Monday, July 05, 2010

Pointless spin on knives

Earlier in the year, the government ordered a review of the law around knife crime in response to concerns raised by the Youth Justice Independent Advisory Group. Today, they've come up with their policy package - an assortment of preventative measures, and raising the sentence for posession of an offensive weapon from two to three years. The latter sounds like a knee-jerk, until you realise that it brings it into line with the penalty for posession of burglary instruments; it seems the law was placing a higher value on the property rights than people's lives.

OTOH, there's no real evidence that higher sentences deter. Currently, there are over three thousand investigations a year for this offence (and a further thousand for the summary offence of carrying a knife in a public place). And I don't think the headline sentence increase will make any difference at all to that number. Quite apart from the fact that criminals don't do a rational cost-benefit analysis weighing the risks and rewards of whether to break the law, there are basically two reasons why people carry weapons: because they want to hurt someone, or because they are afraid of being hurt themselves. And in either case, that reason outweighs any concerns about possible sentences.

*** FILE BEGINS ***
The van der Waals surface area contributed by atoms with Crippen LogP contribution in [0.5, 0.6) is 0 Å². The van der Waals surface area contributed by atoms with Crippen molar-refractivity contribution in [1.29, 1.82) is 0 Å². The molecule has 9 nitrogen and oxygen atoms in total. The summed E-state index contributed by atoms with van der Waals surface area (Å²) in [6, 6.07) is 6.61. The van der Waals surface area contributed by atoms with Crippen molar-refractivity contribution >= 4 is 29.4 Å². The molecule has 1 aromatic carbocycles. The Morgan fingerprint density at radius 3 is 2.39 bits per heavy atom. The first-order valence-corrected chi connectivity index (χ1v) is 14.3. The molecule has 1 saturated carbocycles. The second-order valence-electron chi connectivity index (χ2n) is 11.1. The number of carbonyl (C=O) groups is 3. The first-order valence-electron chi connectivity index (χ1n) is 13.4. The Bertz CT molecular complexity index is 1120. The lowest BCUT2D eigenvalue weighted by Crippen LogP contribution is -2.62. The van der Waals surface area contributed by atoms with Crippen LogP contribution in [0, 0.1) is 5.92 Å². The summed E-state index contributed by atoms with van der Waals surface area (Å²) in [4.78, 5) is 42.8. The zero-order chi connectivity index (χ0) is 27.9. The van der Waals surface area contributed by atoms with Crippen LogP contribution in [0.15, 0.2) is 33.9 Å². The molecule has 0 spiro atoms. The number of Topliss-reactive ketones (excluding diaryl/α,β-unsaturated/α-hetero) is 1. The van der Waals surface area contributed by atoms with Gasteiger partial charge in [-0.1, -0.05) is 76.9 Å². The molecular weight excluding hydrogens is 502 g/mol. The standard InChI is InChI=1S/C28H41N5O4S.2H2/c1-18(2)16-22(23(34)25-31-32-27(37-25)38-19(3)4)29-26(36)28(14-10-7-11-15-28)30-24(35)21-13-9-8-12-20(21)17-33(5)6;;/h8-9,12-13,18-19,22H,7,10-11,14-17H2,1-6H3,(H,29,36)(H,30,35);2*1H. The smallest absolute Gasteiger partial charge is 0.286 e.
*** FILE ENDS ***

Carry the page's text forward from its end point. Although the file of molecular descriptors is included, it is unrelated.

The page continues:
So basically, while the preventative measures might help, the headline change is pointless spin, an attempt to make it look like the government is doing something which will in fact make no difference whatsoever. What's scary is that this is about the best we can expect from this government on law and order issues. It could have been much worse - they could have left it in the hands of Judith Collins...